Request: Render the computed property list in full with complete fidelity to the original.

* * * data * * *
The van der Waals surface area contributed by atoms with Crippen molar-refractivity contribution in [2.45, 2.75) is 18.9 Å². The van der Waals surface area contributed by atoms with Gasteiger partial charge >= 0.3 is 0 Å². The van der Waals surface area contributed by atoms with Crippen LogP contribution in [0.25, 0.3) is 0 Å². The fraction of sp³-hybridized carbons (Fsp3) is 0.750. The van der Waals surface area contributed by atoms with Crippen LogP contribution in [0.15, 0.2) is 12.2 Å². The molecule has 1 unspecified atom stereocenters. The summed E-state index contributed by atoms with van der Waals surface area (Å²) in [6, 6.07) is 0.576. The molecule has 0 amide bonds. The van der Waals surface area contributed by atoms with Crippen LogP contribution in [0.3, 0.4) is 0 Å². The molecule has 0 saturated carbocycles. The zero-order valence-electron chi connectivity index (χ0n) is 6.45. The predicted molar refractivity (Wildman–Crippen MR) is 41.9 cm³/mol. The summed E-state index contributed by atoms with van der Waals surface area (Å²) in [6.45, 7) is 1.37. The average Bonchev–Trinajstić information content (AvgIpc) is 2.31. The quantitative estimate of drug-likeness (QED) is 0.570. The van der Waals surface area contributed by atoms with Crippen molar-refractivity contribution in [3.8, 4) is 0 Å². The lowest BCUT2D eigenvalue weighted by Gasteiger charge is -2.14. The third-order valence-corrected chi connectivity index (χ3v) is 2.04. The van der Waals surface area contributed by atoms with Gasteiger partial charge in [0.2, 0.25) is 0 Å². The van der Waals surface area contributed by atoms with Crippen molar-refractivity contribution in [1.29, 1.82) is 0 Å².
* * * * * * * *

The van der Waals surface area contributed by atoms with Crippen molar-refractivity contribution in [2.45, 2.75) is 18.9 Å². The van der Waals surface area contributed by atoms with Gasteiger partial charge >= 0.3 is 0 Å². The van der Waals surface area contributed by atoms with Crippen LogP contribution in [0.25, 0.3) is 0 Å². The fraction of sp³-hybridized carbons (Fsp3) is 0.750. The van der Waals surface area contributed by atoms with Crippen LogP contribution in [0.15, 0.2) is 12.2 Å². The molecule has 1 unspecified atom stereocenters. The summed E-state index contributed by atoms with van der Waals surface area (Å²) in [6, 6.07) is 0.576. The molecule has 0 amide bonds. The van der Waals surface area contributed by atoms with Crippen LogP contribution in [0.3, 0.4) is 0 Å². The molecule has 0 saturated carbocycles. The zero-order valence-electron chi connectivity index (χ0n) is 6.45. The predicted molar refractivity (Wildman–Crippen MR) is 41.9 cm³/mol. The summed E-state index contributed by atoms with van der Waals surface area (Å²) in [6.45, 7) is 1.37. The average Bonchev–Trinajstić information content (AvgIpc) is 2.31. The quantitative estimate of drug-likeness (QED) is 0.570. The van der Waals surface area contributed by atoms with Crippen molar-refractivity contribution in [3.8, 4) is 0 Å². The lowest BCUT2D eigenvalue weighted by Gasteiger charge is -2.14. The third-order valence-corrected chi connectivity index (χ3v) is 2.04. The van der Waals surface area contributed by atoms with Gasteiger partial charge in [0.2, 0.25) is 0 Å². The van der Waals surface area contributed by atoms with Crippen molar-refractivity contribution in [1.29, 1.82) is 0 Å².